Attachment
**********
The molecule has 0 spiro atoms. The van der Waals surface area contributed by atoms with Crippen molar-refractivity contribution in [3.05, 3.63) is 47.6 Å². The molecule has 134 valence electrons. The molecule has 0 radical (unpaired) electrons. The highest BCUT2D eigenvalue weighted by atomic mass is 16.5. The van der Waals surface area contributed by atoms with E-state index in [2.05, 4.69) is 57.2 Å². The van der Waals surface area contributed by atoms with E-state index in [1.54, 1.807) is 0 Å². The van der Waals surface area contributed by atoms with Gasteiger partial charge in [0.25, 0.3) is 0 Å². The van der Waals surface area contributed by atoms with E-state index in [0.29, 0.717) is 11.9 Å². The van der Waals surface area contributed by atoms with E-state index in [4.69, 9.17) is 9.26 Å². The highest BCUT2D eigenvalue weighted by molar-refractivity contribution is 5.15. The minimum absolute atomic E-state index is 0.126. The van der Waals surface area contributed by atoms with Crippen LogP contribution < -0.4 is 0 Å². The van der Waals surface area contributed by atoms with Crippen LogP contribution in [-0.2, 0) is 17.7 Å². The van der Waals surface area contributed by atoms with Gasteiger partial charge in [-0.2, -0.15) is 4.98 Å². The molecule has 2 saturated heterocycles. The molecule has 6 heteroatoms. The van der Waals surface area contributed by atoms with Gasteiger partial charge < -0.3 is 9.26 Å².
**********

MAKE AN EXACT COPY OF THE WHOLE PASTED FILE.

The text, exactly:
The molecule has 0 spiro atoms. The van der Waals surface area contributed by atoms with Crippen molar-refractivity contribution in [3.05, 3.63) is 47.6 Å². The molecule has 134 valence electrons. The molecule has 0 radical (unpaired) electrons. The highest BCUT2D eigenvalue weighted by atomic mass is 16.5. The van der Waals surface area contributed by atoms with E-state index in [2.05, 4.69) is 57.2 Å². The van der Waals surface area contributed by atoms with E-state index in [1.54, 1.807) is 0 Å². The van der Waals surface area contributed by atoms with Gasteiger partial charge in [0.25, 0.3) is 0 Å². The van der Waals surface area contributed by atoms with E-state index in [0.29, 0.717) is 11.9 Å². The van der Waals surface area contributed by atoms with E-state index in [4.69, 9.17) is 9.26 Å². The highest BCUT2D eigenvalue weighted by molar-refractivity contribution is 5.15. The minimum absolute atomic E-state index is 0.126. The van der Waals surface area contributed by atoms with Crippen LogP contribution < -0.4 is 0 Å². The van der Waals surface area contributed by atoms with Crippen LogP contribution in [-0.2, 0) is 17.7 Å². The van der Waals surface area contributed by atoms with Gasteiger partial charge in [-0.2, -0.15) is 4.98 Å². The molecule has 2 saturated heterocycles. The molecule has 6 heteroatoms. The van der Waals surface area contributed by atoms with Gasteiger partial charge < -0.3 is 9.26 Å².